Jude considers the films of both Angelas in conversation with one another: Two films about two women doing similar jobs during drastically different political periods in the same country. Jude even slows down parts of the older film for audiences to catch what the Romanian censors at the time did not. Of course, some problems (the economic difficulties, the misogyny) nevertheless persist between the lifetimes of the two films.

Jude’s film is hypnotic, patient and playful, bending the rules of filmmaking, overlaying fiction on top of fiction, blending mixed media—even interjecting a surprise and charming cameo from notorious German director Uwe Boll, whom Angela convinces to appear in one of her Bóbita TikToks while he shoots an inane green screen action sequence on a backlot. Manolache is the film’s steady anchor. She plays Angela as a brash, headstrong and confidently immature woman who sports a sequined party dress to her field work. 

Conversations between these characters span topics and time periods, like the efficacy of Tesla and self-driving cars, or the dangerous Romanian road which is too narrow to safely allow ambulances to pass and has thus become something of a horrific and endless graveyard. Jude spends at least 15-20 minutes of the film away from the narrative and, instead, silently clipping through the various crosses that line the side of the deadly motorway, a grim reminder of the reality that “we are alone,” as Angela tells Doris. It harkens back to an earlier scene where Angela attempts to reason with the company threatening to bulldoze the graveyard where her grandmother’s buried, and the constant, casual reminders—between characters, locations, different aspects of the frame—that our societies are trapped in a pernicious downward spiral that we can do little to mitigate.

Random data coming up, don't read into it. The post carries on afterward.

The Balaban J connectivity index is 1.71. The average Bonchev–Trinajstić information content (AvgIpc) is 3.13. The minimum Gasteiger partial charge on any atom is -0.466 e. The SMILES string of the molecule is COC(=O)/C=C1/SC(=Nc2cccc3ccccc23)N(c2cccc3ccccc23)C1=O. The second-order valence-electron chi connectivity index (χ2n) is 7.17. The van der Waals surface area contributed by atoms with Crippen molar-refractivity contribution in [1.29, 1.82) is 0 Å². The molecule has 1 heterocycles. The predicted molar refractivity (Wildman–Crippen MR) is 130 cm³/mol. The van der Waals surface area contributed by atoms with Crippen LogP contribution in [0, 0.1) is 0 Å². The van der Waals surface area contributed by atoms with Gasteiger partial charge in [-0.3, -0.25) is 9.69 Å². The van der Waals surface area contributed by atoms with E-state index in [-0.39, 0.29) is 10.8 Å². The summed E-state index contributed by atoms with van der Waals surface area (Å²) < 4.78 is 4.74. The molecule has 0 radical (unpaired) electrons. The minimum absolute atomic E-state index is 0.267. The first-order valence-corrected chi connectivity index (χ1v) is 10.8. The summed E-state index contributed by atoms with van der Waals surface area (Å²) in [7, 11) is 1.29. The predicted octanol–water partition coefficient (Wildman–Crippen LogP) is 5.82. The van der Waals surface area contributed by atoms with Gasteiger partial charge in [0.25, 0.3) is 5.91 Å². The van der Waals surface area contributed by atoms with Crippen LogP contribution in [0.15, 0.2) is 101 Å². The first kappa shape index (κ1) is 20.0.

In the reality depicted by Do Not Expect Too Much from the End of the World, the world will not end with a whimper or a bang, but as work accident victims idle, filming an insurance video in the rain; while the crew bickers among themselves; while the film’s PA risks crashing their car due to loss of sleep out on field work; while young people make TikToks displaying a tenuous grasp on the concept of satire; while nothing is being done to improve the lives of the people who still very much live on this planet. It’s happening in Romania, it’s happening in the United States, it’s happening everywhere, and life goes on just as mundanely as it does any other day. Perhaps it’s merely the perspective of Do Not Expect Too Much from the End of the World, but it sounds like the most reasonable interpretation of our downfall. When Angela relays to her much older male lover a dull minutia of modern life that struck her as “apocalyptic,” it resonates that the apocalypse will not be a seismic event, but just one in an endless line of average days, as the definition of “average” evolves to adapt to our own demise.

Director: Radu Jude
Writer: Radu Jude
Starring: Ilinca Manolache, Nina Hoss, Uwe Boll
Release Date: October 7, 2023 (New York Film Festival)

Brianna Zigler is an entertainment writer based in middle-of-nowhere Massachusetts. Her work has appeared at Little White Lies, Film School Rejects, Thrillist, Bright Wall/Dark Room and more, and she writes a bi-monthly newsletter called That’s Weird. You can follow her on Twitter, where she likes to engage in stimulating discussions on films like Movie 43, Clifford, and Watchmen.